Morphological and Molecular Characterization of Cultivated Guinea Yam Accessions and their Wild Relatives (Dioscorea cayenensis Lam. complex) from South and Southwest Ethiopia.

No Thumbnail Available



Journal Title

Journal ISSN

Volume Title


Addis Ababa University


Yams (Dioscorea species L.) are among the most important of the tuber crops mainly cultivated in the tropics. They are also an important source of diosgenein, a starting material for the industrial production of sex hormones and steroidal drugs with pharmaceutical properties. Despite their cultural and economic importance, there are taxonomic confusions in the groups called Guinea yams that belong to the D. cayenensis complex. Identification of living or dried specimens using the currently used classification scheme can be extremely difficult. Establishing the taxonomic identity and understanding the systematic and genetic relationships among the accessions of Guinea yams and their wild relatives is vital to the conservation and management of the crop. Therefore, the major objectives of this study were to evaluate the existing taxonomy and to determine the amount and distribution of genetic variation within Dioscorea cayenensis complex in Ethiopia. Collections of plant material were conducted between the months of July and September 2005 and 2006 from different localities in South and Southwestern parts of Ethiopia. Morphometric analyses were carried out based on a similarity matrix constructed using 26 morphological characters on 40 accessions of Dioscorea cayenensis complex . The results of the cluster and ordination analyses revealed that the wild and cultivated Guinea yams are closely related. None of the UPGMA clusters entirely contained those accessions considered as discrete taxa according to the existing classification system. The three primer combinations used in the Amplified Fragment Length Polymorphism (AFLP) analyses generated 158 scorable bands, with an overall polymorphism of 78%. Ordination and cluster analyses of AFLP data failed to produce any clear species boundary between the species within D. cayenensis complex. The average genetic similarity between the accessions ranged from 60 % to 100 %. The first, second and third principal coordinates axes cumulatively account 77.5 % of the total variation. AFLP analyses also revealed a higher genetic divergence among cultivated Guinea yams accessions of the Sheko cultivars. Estimates of population parameters using microsatellite or simple sequence repeat (SSR) markers were made by studying 7 loci. The total number of alleles amplified for the 7 loci were found to be 60, with an average of 8.6 alleles per locus. Analyses of the data indicated that Guinea yams and their wild relatives in the study area displayed a tremendous genetic diversity. The wild forms exhibited greater allelic diversity than the cultigens. Contrary to what is expected in vegetatively propagated crops, none of the seven loci studied showed a significant excess of heterozygotes. The levels of heterozgosity found in the study group were, in most cases lower than expected. Analyses of the taxonomic status using microsattellite data also revealed comparable results with both morphometry and AFLP. The accessions tended to group based on their geographical origin rather than their supposed taxonomic identity. In the present studies, the phenograms and scatter plots based on morphological, AFLP and microsatellite markers failed to produce a clear partitioning of the study individuals studied into discrete taxa according to the existing classification system. Therefore, we believe that at least the wild or managed populations and cultivated Guinea yams of South and Southwest Ethiopia form a single taxonomic entity. It also appears that the Sheko population displayed the greatest genetic diversity. From a conservation perspective, it is important that both the range of cultivars and the diversity within them is protected both in-situ in the Sheko region, and perhaps also in ex-situ in selected areas in gardens. Future studies must be undertaken at the population scale and in a broad range of ecosystems, so as to take the diversity of each of the yams currently regarded as distinct species into account. Key words: Guinea yams, morphometry, AFLP, microsatellite, taxonomic status, Genetic diversity.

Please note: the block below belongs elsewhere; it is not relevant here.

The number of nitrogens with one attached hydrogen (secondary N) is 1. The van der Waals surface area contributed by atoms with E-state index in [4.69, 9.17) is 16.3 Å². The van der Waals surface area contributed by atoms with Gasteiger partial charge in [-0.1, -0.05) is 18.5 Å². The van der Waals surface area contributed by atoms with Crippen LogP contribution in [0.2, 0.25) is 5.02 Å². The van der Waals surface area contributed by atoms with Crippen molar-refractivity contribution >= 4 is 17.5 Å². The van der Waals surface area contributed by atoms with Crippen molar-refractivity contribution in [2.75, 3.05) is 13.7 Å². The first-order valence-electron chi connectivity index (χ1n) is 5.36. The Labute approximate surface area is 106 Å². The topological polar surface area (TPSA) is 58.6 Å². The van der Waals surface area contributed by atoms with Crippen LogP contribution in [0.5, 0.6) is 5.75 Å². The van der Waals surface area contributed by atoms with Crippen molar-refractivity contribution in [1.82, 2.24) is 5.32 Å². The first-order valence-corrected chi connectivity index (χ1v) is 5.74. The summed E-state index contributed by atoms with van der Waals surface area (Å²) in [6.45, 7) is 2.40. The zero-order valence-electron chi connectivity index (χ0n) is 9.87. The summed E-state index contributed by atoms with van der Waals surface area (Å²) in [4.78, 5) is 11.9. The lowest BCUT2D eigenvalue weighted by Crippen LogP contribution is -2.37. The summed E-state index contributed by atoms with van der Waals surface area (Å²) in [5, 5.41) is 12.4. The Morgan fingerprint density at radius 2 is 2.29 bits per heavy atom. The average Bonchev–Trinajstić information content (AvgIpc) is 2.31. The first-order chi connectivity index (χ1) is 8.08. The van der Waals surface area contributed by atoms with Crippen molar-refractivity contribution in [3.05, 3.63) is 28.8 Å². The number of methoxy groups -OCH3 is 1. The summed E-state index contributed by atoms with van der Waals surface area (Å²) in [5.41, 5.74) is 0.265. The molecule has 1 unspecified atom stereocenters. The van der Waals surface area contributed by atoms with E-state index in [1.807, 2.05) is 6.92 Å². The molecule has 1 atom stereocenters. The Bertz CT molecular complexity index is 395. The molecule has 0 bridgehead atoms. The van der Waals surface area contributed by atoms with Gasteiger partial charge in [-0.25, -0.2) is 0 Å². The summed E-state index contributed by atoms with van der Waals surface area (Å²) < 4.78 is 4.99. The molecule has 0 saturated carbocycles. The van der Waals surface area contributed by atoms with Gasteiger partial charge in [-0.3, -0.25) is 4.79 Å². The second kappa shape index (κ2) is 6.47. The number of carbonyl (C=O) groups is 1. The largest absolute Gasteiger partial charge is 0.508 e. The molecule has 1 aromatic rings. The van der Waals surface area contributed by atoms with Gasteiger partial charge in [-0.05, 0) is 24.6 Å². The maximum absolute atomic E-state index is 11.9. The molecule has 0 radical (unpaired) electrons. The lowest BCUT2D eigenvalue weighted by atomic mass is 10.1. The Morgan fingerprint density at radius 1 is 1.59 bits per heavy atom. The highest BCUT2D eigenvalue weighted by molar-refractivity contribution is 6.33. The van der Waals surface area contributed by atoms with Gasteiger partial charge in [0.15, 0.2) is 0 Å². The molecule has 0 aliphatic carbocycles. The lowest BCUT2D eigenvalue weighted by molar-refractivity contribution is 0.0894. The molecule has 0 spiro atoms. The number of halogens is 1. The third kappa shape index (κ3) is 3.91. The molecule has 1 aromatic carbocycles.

Guinea yams, morphometry, AFLP, microsatellite, taxonomic status, Genetic diversity